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Former lawyer, freelance writer, editor, and tutor. New New Yorker.

The Titanic, the Diamond Princess COVID-19 outbreak, and how history repeats itself.

Photo by Laila Gebhard on Unsplash

When James Cameron’s Titanic arrived in late 1997, it sparked my decades-long obsession with the historical event. In an attempt to separate truth from fiction, I spent the next few months on the web and in the library, reading every account I could get my hands on: primary sources, old newspaper articles on microfiche.

I loved Titanic in part because of its emphasis on the economic stratification of the Gilded Age. …

Celebrating the Derek Chauvin verdict privileges Neo-liberal satisfaction over true justice.

Photo by Chris Henry on Unsplash

Like many who participated in the June after the death of George Floyd, I did not feel like celebrating when the Derek Chauvin verdict was handed down. Instead, I felt a mix of relief and emptiness. I felt the absence of that horrible sinking feeling I had when the grand jury failed to indict the officer who killed Michael Brown, or when another grand jury failed to indict the officer who killed Tamir Rice, or when a jury acquitted the officer who killed Philando Castile — the feeling that what ails this country is terminal. …

The write support system. Get it?

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On the night I graduated from the top law school in the country, my parents sat me down and asked me, “What will you do when you fail?”

That’s right, on what was supposed to be one of the happiest days of my life, my parents spent over an hour lecturing me about how I’d thrown my life away by abandoning a career in law to become a writer.

For most of the four years that have followed that conversation, I’ve felt like an imposter. …

Seven strategies to read 50+ books in just one year.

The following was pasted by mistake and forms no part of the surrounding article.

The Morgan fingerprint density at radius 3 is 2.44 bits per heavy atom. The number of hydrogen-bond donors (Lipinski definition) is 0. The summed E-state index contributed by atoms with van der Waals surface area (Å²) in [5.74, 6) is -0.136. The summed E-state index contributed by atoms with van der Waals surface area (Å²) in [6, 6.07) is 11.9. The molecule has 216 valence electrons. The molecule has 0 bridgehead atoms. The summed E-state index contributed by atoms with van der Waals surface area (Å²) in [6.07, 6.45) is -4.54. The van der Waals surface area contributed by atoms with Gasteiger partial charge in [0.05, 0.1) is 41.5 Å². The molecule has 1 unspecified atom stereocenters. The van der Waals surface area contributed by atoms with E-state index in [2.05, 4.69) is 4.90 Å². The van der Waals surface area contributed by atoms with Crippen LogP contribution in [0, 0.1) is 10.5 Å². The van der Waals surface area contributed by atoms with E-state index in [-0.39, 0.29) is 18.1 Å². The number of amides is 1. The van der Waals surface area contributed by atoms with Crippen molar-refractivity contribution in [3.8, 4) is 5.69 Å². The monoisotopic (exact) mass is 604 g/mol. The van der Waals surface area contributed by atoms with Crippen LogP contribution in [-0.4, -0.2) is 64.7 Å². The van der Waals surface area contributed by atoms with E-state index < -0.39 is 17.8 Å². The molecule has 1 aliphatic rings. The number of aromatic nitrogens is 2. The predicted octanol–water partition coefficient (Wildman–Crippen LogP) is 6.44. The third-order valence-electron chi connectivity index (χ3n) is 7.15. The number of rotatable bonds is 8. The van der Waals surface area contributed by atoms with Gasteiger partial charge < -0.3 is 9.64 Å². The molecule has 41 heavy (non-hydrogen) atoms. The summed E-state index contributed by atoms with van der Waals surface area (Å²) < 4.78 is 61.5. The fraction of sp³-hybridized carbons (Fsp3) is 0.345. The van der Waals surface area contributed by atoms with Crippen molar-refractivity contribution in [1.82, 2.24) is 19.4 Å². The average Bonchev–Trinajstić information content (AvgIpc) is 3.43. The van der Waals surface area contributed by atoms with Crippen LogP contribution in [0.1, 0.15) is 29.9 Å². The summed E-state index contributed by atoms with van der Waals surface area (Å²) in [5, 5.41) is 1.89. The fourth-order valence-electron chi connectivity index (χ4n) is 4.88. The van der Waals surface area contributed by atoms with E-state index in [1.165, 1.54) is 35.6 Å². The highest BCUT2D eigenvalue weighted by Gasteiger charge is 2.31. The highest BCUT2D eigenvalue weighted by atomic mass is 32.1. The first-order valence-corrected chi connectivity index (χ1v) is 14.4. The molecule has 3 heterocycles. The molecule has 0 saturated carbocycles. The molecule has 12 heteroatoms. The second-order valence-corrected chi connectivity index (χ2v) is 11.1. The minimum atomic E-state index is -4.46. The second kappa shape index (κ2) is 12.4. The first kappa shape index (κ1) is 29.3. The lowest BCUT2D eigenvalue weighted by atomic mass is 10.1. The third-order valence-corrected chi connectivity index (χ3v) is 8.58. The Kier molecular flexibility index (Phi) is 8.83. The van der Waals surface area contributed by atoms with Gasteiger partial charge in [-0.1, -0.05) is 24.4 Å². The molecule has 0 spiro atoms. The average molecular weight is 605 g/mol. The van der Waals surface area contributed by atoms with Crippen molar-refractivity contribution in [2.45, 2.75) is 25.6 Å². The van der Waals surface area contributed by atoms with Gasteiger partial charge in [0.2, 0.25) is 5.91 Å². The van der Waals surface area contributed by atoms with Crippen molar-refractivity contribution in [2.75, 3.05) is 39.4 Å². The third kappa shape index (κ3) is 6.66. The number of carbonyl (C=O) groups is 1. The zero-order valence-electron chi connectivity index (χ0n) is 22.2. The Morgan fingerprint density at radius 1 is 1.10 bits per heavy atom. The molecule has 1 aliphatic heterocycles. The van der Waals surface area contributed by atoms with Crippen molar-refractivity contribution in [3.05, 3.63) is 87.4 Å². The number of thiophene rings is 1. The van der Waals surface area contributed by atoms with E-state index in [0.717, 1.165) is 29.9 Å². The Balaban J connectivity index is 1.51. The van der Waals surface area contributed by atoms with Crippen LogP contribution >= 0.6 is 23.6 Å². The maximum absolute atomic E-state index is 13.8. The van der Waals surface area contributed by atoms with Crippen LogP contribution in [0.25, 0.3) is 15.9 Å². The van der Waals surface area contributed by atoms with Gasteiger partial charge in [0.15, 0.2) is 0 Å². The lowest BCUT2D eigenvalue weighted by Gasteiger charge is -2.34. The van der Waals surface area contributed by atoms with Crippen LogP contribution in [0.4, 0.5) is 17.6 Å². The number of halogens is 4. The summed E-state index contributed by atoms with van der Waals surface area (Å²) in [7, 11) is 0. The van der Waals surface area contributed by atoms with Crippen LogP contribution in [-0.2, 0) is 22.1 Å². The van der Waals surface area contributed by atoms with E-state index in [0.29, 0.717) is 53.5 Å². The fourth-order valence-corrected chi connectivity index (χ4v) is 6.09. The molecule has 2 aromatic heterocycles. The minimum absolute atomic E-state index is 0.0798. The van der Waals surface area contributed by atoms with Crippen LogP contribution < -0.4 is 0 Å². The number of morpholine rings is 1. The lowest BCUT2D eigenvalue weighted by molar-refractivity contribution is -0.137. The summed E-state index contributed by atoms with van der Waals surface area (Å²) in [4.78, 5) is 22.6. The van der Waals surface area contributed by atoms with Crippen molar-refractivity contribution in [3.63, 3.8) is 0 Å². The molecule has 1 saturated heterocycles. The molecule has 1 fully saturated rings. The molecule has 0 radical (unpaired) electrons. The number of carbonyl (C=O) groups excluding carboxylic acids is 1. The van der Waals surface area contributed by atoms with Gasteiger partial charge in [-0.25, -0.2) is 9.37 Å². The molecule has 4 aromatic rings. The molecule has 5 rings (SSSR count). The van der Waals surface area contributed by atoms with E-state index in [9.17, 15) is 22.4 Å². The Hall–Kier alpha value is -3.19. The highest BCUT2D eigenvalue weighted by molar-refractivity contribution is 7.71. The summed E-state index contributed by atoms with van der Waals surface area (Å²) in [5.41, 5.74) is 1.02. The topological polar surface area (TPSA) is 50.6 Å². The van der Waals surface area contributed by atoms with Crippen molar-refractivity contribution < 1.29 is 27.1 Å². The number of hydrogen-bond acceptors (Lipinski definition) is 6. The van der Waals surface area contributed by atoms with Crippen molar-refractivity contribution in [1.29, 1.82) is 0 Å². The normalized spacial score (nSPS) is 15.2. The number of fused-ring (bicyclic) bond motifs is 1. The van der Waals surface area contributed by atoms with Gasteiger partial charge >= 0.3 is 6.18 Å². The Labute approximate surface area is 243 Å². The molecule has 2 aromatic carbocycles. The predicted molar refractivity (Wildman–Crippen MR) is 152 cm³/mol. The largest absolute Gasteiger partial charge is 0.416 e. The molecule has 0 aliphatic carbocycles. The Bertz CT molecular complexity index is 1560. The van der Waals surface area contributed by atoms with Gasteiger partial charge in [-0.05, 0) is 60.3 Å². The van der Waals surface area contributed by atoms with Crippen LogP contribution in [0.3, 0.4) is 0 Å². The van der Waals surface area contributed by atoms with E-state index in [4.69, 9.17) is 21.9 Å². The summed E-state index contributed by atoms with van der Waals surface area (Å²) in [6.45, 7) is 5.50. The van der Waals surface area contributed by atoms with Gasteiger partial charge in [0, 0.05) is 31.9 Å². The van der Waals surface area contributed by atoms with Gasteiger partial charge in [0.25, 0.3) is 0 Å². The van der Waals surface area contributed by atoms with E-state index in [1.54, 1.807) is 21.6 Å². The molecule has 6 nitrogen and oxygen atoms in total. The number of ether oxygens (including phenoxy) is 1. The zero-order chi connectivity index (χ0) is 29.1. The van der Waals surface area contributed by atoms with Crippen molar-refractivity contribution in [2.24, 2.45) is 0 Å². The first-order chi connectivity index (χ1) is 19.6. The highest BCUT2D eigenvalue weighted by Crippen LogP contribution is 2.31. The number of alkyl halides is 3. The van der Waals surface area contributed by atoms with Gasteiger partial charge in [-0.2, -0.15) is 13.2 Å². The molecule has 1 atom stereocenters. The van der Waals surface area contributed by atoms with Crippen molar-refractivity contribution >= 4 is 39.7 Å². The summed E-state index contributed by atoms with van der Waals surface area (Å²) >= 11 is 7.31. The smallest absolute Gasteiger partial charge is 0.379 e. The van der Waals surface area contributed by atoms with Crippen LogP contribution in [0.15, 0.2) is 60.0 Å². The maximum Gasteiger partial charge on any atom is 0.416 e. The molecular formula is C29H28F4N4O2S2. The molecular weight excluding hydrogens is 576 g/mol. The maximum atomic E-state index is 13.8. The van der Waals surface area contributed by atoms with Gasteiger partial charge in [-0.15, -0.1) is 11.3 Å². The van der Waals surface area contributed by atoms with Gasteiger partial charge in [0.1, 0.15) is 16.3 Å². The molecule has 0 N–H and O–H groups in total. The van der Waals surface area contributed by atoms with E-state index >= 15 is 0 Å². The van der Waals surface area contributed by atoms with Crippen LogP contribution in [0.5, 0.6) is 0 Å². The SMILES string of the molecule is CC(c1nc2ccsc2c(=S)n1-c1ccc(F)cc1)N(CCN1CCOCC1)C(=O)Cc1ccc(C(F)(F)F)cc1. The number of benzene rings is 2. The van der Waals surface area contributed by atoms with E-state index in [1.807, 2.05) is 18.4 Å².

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I have a confession to make: last year, I read embarrassingly few books for someone who calls herself a writer. Seriously, I tried to make a list of the books I read this year, and I could only count 10. I’m sure I read a few more, but honestly, much of this year has been a blur.

Some people found 2020 a triumphant year for their reading goals. Cooped up in their apartments with nowhere to go, they devoured book after book after book.

I, too, started the year with grand ambitions, but the pandemic quickly wrecked those. In a…

The pandemic has accelerated automation in non-creative fields, but are creative jobs vulnerable, too?

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Since the 1700s, when Luddites started smashing English looms, automation has been putting people out of work.

In the 20th century, automation took over manufacturing jobs, data entry jobs, manual computing jobs. Now, breakthroughs in “deep learning” have exponentially increased the number of jobs that can be automated. McKinsey estimates that, by 2030, as much as 30% of work will be done by machines, displacing almost 400 million workers.

If you’re entering the job market or considering a career change, you’re probably wondering whether your job will still be around 20 years from now.

AI is now being used to…

What to do when the little voice in your head tells you you’re not good enough.

Photo by Charles Etoroma on Unsplash

“The counterfeit innovator is wildly self-confident. The real one is scared to death.”- Steven Pressfield, The War of Art

Four years ago, I decided to become a writer. I’d just graduated from law school and was so repelled by the idea of being a lawyer that I moved to New York City and began pursuing my life long dream of becoming a writer. I’d written a (very bad) draft of a sci-fi novel while in school, but I wasn’t singularly focused on that project. Really, I just wanted to make a living from writing anyway I could.

In the beginning…

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